All the writers from the Writing Club were seated at the large oak table in Alfie’s Coffee Shop.
Tina, the thriller writer, was busy gossiping to Darcy, the romance writer, about the Writing Group newcomer, Suzie. “Apparently she wrote her book in eight weeks.” Tina whispered.
“I don’t believe that”, hissed Darcy, shaking her head. ‘That’s crazy talk. Normal writers like us don’t write books in eight weeks.”
They both stared at Suzie, sat opposite taking a sip of coffee.
“Could you write a book in eight weeks?” Tina looked at her friend, Darcy.
“My goodness eight weeks….” Darcy paused. “My stuff takes ages to write and I have to spend weeks researching stuff.” She twirled a long strand of hair around a manicured finger nail.
Tina nodded. “All that research must take time.”
Darcy picked up her phone. “Its not easy being an author.”
Tina groaned. “I feel like I have aged whilst writing my latest book. More grey hairs and creases with every new draft.”
Darcy leant over to refill her cup with more peppermint tea.
Matt, the Writing Group, leader, tapped his spoon against his cup to get attention.
“Shall we make a start?” he asked, looking around the table at the collection of writers, huddled over their drinks and notepads. “I want to talk tonight about how we all cope with receiving feedback.” A chorus of groans rang out.
“Can I say something first, Matt?” Richard, the military writer, raised his hand. “I have some pressing news about Grimes, my main character.”
“Is it bad?” asked Karl, the comedy writer. “Will we be saying R.I.P Grimes tonight?”
‘This week the plane Grimes was flying suffered an engine malfunction. He had to ditch it in a fallow field, but he is ok.” Richard vigorously stirred tea.
‘What a relief!” cried Moira. “That must have been stressful for you writing that sort of scene.”
Richard hung his head. “I am not going to lie to you, I was worried. At one point I had to radio downstairs to Mission Control to bring me up a hot sugary cup of tea, as I was in a bit of a mess.”
‘You radio downstairs to your wife?’ exclaimed Stacey, staring in horror at Richard.
“Yes Stacey. When I am in my writing cockpit, as I like to call my study, a walkie-talkie radio is my preferred form of communication with the rest of the world and with Mission Control.” Richard plucked his beard.
“I’m glad I’m not your wife!’ snapped Stacey, shaking her head. ‘If my future husband ordered me to make him a cup of tea, via a hand-held radio from upstairs, he would quickly find himself using it to send out a SOS call!”
“Ok….thanks for that update Richard,” Matt sensed trouble. Richard gave him a mini salute and went back to stirring his tea.
‘Right then, how do we all handle getting feedback on our work?” Matt asked, rubbing his hands, in anticipation of a lively debate.
Moira, the romantic fiction writer, started to sniffle, dabbing at her nose with her floral handkerchief. “I asked my husband Bob for some feedback,’ she said, in between sniffs. “He said the scenes with my male character are unrealistic’. Richard shifted uncomfortably in his seat.
“Do you think Bob’s jealous of Major Tom?” asked Karl, trying to suppress a smile. “You do spend a lot of your time with the character of handsome Major Tom.”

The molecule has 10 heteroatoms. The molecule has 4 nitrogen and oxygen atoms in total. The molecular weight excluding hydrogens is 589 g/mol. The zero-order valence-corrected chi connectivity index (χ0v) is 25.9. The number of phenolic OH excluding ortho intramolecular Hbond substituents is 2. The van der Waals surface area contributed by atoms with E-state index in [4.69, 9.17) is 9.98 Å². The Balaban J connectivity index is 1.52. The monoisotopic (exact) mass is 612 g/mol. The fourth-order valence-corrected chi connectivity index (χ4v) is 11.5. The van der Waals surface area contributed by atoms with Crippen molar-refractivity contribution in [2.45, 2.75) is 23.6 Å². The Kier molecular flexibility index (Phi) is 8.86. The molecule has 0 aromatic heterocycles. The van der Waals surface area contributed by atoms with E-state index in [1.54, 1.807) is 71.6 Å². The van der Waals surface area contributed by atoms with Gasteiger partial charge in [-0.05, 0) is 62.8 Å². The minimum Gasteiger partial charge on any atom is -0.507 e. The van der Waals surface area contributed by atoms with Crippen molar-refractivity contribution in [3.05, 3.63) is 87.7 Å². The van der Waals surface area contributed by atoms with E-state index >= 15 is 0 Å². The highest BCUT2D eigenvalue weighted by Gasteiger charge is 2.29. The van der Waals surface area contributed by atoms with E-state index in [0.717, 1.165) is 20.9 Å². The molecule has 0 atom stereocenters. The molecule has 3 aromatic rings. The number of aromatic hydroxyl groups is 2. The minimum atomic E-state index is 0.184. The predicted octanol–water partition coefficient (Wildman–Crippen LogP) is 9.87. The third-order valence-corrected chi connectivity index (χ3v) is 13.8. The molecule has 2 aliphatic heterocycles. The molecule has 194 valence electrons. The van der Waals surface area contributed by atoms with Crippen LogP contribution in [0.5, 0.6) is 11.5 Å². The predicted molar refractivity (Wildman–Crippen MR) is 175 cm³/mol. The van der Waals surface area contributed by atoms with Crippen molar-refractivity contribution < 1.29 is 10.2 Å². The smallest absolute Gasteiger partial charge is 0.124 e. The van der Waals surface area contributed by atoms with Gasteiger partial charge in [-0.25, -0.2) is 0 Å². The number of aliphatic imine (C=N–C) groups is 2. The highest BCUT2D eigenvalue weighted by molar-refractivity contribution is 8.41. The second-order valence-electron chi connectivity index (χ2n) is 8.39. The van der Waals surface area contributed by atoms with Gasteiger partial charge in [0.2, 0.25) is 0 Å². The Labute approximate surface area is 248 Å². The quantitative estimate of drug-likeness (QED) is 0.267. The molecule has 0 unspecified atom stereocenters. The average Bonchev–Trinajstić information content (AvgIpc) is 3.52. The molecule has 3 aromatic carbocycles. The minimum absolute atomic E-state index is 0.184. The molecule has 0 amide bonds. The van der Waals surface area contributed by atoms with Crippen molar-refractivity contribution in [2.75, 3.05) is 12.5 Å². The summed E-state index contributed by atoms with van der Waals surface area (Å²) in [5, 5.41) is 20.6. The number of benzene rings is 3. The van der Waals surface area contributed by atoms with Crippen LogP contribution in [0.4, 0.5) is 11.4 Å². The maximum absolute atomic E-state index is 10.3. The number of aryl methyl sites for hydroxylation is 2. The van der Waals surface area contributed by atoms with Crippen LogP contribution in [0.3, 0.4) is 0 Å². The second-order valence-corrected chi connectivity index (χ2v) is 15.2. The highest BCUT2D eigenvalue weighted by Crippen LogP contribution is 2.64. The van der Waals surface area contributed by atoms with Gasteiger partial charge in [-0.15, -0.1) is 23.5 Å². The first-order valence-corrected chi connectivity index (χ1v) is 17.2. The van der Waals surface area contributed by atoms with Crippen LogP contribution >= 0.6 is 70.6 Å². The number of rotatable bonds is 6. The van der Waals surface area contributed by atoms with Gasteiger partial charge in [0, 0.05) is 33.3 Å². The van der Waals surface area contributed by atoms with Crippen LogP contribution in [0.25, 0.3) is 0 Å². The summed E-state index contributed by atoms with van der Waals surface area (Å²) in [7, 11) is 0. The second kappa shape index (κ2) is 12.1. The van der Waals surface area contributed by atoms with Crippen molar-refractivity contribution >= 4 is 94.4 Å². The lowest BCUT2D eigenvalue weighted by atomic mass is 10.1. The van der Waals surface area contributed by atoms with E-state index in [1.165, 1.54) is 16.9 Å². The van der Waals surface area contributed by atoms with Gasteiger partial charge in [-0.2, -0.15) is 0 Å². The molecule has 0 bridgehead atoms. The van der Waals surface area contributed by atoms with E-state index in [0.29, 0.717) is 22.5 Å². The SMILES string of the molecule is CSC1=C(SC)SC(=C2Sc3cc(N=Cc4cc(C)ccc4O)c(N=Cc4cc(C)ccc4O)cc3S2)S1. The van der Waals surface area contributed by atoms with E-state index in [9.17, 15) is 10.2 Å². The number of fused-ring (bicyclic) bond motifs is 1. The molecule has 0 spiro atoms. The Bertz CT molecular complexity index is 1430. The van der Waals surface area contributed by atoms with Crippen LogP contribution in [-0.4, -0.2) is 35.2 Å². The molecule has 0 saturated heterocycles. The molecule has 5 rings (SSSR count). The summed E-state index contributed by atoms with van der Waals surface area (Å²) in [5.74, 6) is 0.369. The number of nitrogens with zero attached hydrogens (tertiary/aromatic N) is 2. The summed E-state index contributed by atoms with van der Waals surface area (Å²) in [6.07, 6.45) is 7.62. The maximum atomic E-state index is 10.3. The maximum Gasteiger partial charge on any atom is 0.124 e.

“Oh, Moira,” cried Darcy, reaching over and giving her a reassuring arm rub. “What does Bob know about romantic fiction anyway?”
Moira mumbled, “according to him my story is not realistic, because a real man would not act like Major Tom, when romancing a lady!’.
“Its fiction. Doesn’t your husband understand that?” exclaimed Tina, her face reddening.
“I haven’t received any negative feedback on my work,” sighed Suzie, whilst stroking her notebook. “Only positive stuff’.” The faraway look on her face made Richard tut.
“Has anyone given you any feedback on your book?” enquired Stacey, looking directly at Suzie.
“My mum, Gran and the neighbour so far,” sighed Suzie. “They are always honest with me. According to them it will be a best seller.”
“I will give you some feedback if you want,” offered Stacey, watching Suzie grinning from ear to ear. “Some writers have said I am brutal with my critiquing.”
Suzie gave her a cool look. “No thanks, Stacey, I have all the feedback I need now.”
Stacey’s eyes darkened. “Suzie, you need to let me beta read your work.”
Suzie shook her head.”The next people who read my work will be publishers.”
“The trouble is,” sobbed Moira loudly, making everyone turn their heads towards her, “I would like my husband Bob to be more like Major Tom!”
Richard dabbed at his forehead with a tissue and let out a groan. “Not this again, Moira. We have not come here to listen to your marriage problems.”
“Doesn’t Bob show you any romance?” asked Tina, leaning closer to a now tearful Moira.
“No,” sobbed Moira, making Tina reach out to give her a cuddle. “He doesn’t cuddle me.”
Tina pulled the old lady towards her. “Have you talked to Bob about this?”
“Maybe you and Bob need to invest in some walkie-talkie radios?” piped up Karl.
Richard stopped stirring his tea and gave Karl a scowl.
Moira sniffed into a tissue. “I hoped Bob would read my story about Major Tom and become him.”
Matt rubbed his face, wishing he had never suggested the subject of feedback.
Tina shook her head at Moira. “I am so sorry. What is it about Major Tom that Bob doesn’t think is realistic?”
Moira dabbed her eyes and whispered. “His long and sensuous love making.”
Richard spewed his tea across the table. “For goodness sake, Moira, we don’t need to know this!”
“Blimey,” remarked Tina. “Major Tom sounds interesting.”
A smile spread across Moira’s plump face. “He’s a remarkable character.”
Alfie, the coffee shop owner, stood at the back listening to the discussion. He wondered whether it was something from one of his hot beverages that sparked such a debate.